Reviewing this app was surprisingly difficult for me.

Why? Because I am so familiar with the physical game that the review kept turning into a description of the physical game rather than the iOS version.

Then it hit me.

Ascension: Chronicle of the Godslayer is a competent enough port of the game to allow the app to be judged on the merits of the game being played, and not the typical difficulties usually associated with playing card games on a smaller screen. Ascension is a relatively new game in the ever-growing world of card games, having released in 2010 as the deck building game genre started to really become noticed.

Deck Building Games? Isn’t that just a fancy way to say “games like Magic?”

No little Johnny, a deck building game takes the best parts of “games like Magic” (deck building and card interactions) and gets rid of the worst parts of “games like Magic” (spending tons of money to keep up and then having to face off against decks from 10 years ago when you play with you friends.)

Still confused?

The key difference in a deck building game is that all the cards you are going to use to play come in the box ready to go. Instead of coming to the table with your friend and decks ready to go, you build your decks as you play. The genre was popularized by games like Dominion and Thunderstone, as well as popular newcomers Resident Evil Deck Building Game and Nightfall.

In Ascension, you begin the game with a 10 card deck containing 8 “Apprentice” cards (currency), and 2 “Militia” cards (combat power). Both players shuffle their tiny 10 card decks and draw 5 cards. A few cards are flipped face-up in the middle of the table from a 200 or so deck of cards, and each of them has either the combat or money symbol in the upper left hand corner. If you have enough currency for a card that has the currency symbol, you announce you are spending that much and purchasing the chosen card. It then goes in your discard pile.If you have enough power for a card that has the combat symbol, you announce you are defeating that card and send that card to a discard pile next to the big deck in the middle of the table and do whatever it says on the card.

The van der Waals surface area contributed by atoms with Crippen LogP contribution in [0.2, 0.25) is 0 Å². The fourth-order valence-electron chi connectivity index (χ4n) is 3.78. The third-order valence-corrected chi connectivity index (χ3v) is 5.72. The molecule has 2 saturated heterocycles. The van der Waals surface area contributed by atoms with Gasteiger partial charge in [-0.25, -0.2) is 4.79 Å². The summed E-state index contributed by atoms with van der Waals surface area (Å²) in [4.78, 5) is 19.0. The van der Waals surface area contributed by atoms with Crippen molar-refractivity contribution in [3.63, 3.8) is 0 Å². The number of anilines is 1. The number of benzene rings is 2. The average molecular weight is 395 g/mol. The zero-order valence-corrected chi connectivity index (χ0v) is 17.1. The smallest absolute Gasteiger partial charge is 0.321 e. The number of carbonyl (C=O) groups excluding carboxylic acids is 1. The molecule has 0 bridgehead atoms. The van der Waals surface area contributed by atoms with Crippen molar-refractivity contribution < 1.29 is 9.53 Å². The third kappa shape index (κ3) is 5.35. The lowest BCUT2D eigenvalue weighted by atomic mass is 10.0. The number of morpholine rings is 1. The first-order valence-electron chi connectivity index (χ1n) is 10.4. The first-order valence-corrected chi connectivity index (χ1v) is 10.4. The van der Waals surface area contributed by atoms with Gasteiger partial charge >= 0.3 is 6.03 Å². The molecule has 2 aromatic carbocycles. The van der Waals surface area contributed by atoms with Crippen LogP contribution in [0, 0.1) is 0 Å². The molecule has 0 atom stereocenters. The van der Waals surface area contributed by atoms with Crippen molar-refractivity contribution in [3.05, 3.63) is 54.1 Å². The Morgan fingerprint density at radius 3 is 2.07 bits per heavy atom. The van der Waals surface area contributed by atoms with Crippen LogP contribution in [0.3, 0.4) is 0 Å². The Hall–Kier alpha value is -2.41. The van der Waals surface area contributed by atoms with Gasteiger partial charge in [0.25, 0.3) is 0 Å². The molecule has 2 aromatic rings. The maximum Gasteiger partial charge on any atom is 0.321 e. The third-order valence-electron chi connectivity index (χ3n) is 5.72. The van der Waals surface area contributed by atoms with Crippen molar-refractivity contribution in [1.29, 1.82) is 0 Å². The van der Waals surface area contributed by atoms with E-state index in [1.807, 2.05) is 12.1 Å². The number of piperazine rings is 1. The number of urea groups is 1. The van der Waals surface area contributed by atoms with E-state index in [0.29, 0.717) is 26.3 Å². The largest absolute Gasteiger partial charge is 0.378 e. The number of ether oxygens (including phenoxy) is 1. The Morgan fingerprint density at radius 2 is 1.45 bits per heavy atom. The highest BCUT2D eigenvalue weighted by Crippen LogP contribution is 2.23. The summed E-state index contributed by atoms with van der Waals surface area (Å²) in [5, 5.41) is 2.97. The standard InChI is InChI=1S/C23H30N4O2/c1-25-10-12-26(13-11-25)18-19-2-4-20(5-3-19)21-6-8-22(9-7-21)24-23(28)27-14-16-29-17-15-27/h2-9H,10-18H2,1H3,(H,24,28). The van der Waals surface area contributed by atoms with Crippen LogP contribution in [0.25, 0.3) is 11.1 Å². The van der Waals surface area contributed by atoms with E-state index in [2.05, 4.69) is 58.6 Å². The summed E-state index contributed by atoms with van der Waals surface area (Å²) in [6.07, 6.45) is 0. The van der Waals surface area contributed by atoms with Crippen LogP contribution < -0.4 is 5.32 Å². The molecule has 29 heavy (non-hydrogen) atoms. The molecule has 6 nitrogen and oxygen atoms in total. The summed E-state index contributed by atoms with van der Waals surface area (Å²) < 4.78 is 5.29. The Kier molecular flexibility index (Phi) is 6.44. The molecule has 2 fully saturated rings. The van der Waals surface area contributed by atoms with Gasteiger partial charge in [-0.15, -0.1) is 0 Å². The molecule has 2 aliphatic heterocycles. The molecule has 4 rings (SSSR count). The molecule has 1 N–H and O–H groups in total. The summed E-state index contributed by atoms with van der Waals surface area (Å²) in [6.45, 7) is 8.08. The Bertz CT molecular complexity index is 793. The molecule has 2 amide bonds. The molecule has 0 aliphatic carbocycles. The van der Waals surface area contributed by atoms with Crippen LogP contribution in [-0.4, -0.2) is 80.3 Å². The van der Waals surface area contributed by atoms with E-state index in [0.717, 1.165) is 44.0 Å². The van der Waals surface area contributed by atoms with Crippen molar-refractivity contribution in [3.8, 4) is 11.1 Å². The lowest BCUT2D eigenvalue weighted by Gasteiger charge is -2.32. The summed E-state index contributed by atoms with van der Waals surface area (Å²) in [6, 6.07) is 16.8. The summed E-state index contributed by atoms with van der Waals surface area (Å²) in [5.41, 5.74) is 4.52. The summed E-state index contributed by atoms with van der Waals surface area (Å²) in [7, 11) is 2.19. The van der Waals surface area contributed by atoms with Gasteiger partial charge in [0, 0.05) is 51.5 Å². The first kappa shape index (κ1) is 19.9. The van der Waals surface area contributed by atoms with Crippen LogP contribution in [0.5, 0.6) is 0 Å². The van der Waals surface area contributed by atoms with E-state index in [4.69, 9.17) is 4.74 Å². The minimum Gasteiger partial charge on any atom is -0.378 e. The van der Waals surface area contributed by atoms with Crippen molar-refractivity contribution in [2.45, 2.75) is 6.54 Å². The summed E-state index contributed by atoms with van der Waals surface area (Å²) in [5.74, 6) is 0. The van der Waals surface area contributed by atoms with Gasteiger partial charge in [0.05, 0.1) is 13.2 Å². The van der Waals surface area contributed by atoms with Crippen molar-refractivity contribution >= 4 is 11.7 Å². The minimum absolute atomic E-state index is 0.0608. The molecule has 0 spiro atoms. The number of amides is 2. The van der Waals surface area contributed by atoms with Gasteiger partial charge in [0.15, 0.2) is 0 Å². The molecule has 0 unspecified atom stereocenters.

After you have spent as much as you want, and fought all the creatures you can, your turn ends. You discard your hand to your discard pile, then draw a new hand of 5 cards. Your opponent’s turn begins. When your deck runs out of cards, you shuffle your discard pile and use it to make a new deck, so all those cards you purchased you can now draw and use their effects. The game continues on until a set number of points have been reached. (shown on cards as a number within a star.)

A full game usually takes about 20 to 40 minutes, depending on how familiar you are with the game and the cards.

The iOS version plays nearly identically to the paper game, except there is a lot less setup and no worry about if a card is being played properly or not. One concern I had was if I would want to play the paper game any more after playing the digital version. My concerns were unfounded. As much fun as this version is, the paper game is a great game to play with local friends. The iOS app is really a way to play and try new ideas when you don’t have time to pull out the box or have friends over.

Ascension iOS features asynchronous online play, and you can have a few multiplayer games going at once, which is nice since not everyone has the same amount of time they can dedicate to playing online. Unfortunately I have had a number of my opponents forget or choose not to return to a game, but that is sadly a common issue with asynchronous multiplayer games in general.

The developers are putting together the first iOS expansion which should mirror the “Return Of The Fallen” set which added a ton of new cards and some new features to the physical game.

Even without the expansion, you get quite a bit of replay out of Ascension iOS since no two games play the same. You often need to build your deck differently due to your opponent’s choices and skill level, not to mention the same cards are not going to come up at the same time every game, so your best strategies can go out the window in a second’s notice.

The rating I gave Ascension iOS is what it is because the game is as perfect a port as anyone can ask for. The game plays well on my iPod Touch 2g, without any real screen clutter issues. I can imagine the game would look simply brilliant on an iPad, with even more space to play.

Is there room for improvement? Yes. The omission of Game Center and Leaderboards is slightly disappointing, but the game itself is exactly what a fan of the game would want, no matter how picky they are in their digital card gaming habits.

In Conclusion

Do yourself a favor and try out the lite version of Ascension. Get your head around the rules and if this is your type of game, pick it up. It is a great addition to your digital card game collection and hopefully will inspire more companies to bring their deck building games over to the format. I would personally love to see Dominion or the upcoming Star Trek deck building game on iOS for gaming on the go.